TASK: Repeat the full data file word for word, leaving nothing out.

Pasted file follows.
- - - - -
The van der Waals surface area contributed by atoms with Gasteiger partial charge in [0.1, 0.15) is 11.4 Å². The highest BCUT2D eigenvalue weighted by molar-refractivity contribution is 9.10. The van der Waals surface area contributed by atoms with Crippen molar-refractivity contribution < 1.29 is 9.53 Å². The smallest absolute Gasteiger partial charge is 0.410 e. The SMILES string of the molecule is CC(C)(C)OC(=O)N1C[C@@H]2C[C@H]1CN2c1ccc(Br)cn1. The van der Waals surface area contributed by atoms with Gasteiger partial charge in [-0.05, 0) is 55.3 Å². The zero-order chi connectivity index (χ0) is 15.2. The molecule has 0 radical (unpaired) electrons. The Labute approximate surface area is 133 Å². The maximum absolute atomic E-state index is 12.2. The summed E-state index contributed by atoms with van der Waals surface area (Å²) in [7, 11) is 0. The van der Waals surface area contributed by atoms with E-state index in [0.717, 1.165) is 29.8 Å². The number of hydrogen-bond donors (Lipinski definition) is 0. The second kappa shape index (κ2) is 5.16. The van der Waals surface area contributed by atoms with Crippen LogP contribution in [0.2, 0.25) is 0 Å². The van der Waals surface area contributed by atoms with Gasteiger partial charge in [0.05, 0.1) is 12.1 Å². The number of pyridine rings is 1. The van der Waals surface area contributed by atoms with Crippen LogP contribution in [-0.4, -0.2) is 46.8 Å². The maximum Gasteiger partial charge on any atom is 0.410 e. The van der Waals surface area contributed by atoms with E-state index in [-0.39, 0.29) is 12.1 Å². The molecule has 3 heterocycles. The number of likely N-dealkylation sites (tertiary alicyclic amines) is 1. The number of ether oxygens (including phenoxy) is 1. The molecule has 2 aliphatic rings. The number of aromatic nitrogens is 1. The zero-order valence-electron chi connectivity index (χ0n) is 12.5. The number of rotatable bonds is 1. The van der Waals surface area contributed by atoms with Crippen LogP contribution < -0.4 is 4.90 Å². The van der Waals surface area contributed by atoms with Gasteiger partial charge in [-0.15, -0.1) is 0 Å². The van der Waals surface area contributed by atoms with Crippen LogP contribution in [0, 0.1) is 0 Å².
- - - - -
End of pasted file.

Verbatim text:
The van der Waals surface area contributed by atoms with Gasteiger partial charge in [0.1, 0.15) is 11.4 Å². The highest BCUT2D eigenvalue weighted by molar-refractivity contribution is 9.10. The van der Waals surface area contributed by atoms with Crippen molar-refractivity contribution < 1.29 is 9.53 Å². The smallest absolute Gasteiger partial charge is 0.410 e. The SMILES string of the molecule is CC(C)(C)OC(=O)N1C[C@@H]2C[C@H]1CN2c1ccc(Br)cn1. The van der Waals surface area contributed by atoms with Gasteiger partial charge in [-0.05, 0) is 55.3 Å². The zero-order chi connectivity index (χ0) is 15.2. The molecule has 0 radical (unpaired) electrons. The Labute approximate surface area is 133 Å². The maximum absolute atomic E-state index is 12.2. The summed E-state index contributed by atoms with van der Waals surface area (Å²) in [7, 11) is 0. The van der Waals surface area contributed by atoms with E-state index in [0.717, 1.165) is 29.8 Å². The number of hydrogen-bond donors (Lipinski definition) is 0. The second kappa shape index (κ2) is 5.16. The van der Waals surface area contributed by atoms with Crippen LogP contribution in [0.2, 0.25) is 0 Å². The van der Waals surface area contributed by atoms with Gasteiger partial charge in [0.05, 0.1) is 12.1 Å². The number of pyridine rings is 1. The van der Waals surface area contributed by atoms with Crippen LogP contribution in [-0.4, -0.2) is 46.8 Å². The maximum Gasteiger partial charge on any atom is 0.410 e. The van der Waals surface area contributed by atoms with E-state index in [-0.39, 0.29) is 12.1 Å². The molecule has 3 heterocycles. The number of likely N-dealkylation sites (tertiary alicyclic amines) is 1. The number of ether oxygens (including phenoxy) is 1. The molecule has 2 aliphatic rings. The number of aromatic nitrogens is 1. The zero-order valence-electron chi connectivity index (χ0n) is 12.5. The number of rotatable bonds is 1. The van der Waals surface area contributed by atoms with Crippen LogP contribution < -0.4 is 4.90 Å². The van der Waals surface area contributed by atoms with Gasteiger partial charge in [-0.15, -0.1) is 0 Å². The van der Waals surface area contributed by atoms with Crippen LogP contribution in [0, 0.1) is 0 Å².